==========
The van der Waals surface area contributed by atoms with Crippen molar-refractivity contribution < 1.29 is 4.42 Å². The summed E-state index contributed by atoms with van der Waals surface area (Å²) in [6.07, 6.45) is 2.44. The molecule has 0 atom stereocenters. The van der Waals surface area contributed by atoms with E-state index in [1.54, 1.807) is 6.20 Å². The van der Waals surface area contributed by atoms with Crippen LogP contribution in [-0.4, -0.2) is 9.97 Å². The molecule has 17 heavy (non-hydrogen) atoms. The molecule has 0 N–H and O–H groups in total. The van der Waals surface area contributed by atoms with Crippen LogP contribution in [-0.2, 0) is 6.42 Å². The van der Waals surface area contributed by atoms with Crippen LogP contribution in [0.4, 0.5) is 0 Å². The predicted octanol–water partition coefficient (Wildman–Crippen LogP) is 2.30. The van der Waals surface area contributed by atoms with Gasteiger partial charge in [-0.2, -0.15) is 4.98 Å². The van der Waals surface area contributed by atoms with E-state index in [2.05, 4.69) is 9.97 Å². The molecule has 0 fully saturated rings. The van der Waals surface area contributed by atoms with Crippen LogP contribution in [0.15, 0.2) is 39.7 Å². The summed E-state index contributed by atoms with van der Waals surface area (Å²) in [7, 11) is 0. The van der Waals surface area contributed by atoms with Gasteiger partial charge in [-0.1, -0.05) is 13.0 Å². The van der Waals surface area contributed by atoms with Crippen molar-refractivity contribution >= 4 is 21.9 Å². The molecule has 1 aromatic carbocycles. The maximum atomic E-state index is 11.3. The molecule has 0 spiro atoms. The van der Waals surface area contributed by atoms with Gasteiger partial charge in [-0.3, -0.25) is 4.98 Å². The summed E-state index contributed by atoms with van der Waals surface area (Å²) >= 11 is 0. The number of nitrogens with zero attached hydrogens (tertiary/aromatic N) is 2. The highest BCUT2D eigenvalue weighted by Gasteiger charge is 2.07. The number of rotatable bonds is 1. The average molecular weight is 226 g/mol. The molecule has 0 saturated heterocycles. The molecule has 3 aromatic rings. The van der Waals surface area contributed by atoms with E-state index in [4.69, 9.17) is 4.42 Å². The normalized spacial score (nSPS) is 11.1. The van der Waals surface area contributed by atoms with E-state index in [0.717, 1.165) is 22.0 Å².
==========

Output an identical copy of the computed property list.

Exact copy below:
The van der Waals surface area contributed by atoms with Crippen molar-refractivity contribution < 1.29 is 4.42 Å². The summed E-state index contributed by atoms with van der Waals surface area (Å²) in [6.07, 6.45) is 2.44. The molecule has 0 atom stereocenters. The van der Waals surface area contributed by atoms with E-state index in [1.54, 1.807) is 6.20 Å². The van der Waals surface area contributed by atoms with Crippen LogP contribution in [-0.4, -0.2) is 9.97 Å². The molecule has 17 heavy (non-hydrogen) atoms. The molecule has 0 N–H and O–H groups in total. The van der Waals surface area contributed by atoms with Crippen LogP contribution in [-0.2, 0) is 6.42 Å². The van der Waals surface area contributed by atoms with Crippen LogP contribution in [0.4, 0.5) is 0 Å². The predicted octanol–water partition coefficient (Wildman–Crippen LogP) is 2.30. The van der Waals surface area contributed by atoms with Gasteiger partial charge in [-0.2, -0.15) is 4.98 Å². The van der Waals surface area contributed by atoms with E-state index in [2.05, 4.69) is 9.97 Å². The molecule has 0 fully saturated rings. The van der Waals surface area contributed by atoms with Crippen LogP contribution in [0.15, 0.2) is 39.7 Å². The summed E-state index contributed by atoms with van der Waals surface area (Å²) in [7, 11) is 0. The van der Waals surface area contributed by atoms with Gasteiger partial charge in [-0.1, -0.05) is 13.0 Å². The van der Waals surface area contributed by atoms with Crippen molar-refractivity contribution >= 4 is 21.9 Å². The molecule has 1 aromatic carbocycles. The maximum atomic E-state index is 11.3. The molecule has 0 spiro atoms. The van der Waals surface area contributed by atoms with Gasteiger partial charge in [-0.3, -0.25) is 4.98 Å². The summed E-state index contributed by atoms with van der Waals surface area (Å²) >= 11 is 0. The number of nitrogens with zero attached hydrogens (tertiary/aromatic N) is 2. The highest BCUT2D eigenvalue weighted by Gasteiger charge is 2.07. The number of rotatable bonds is 1. The average molecular weight is 226 g/mol. The molecule has 0 saturated heterocycles. The molecule has 3 aromatic rings. The van der Waals surface area contributed by atoms with E-state index in [4.69, 9.17) is 4.42 Å². The normalized spacial score (nSPS) is 11.1. The van der Waals surface area contributed by atoms with E-state index in [0.717, 1.165) is 22.0 Å².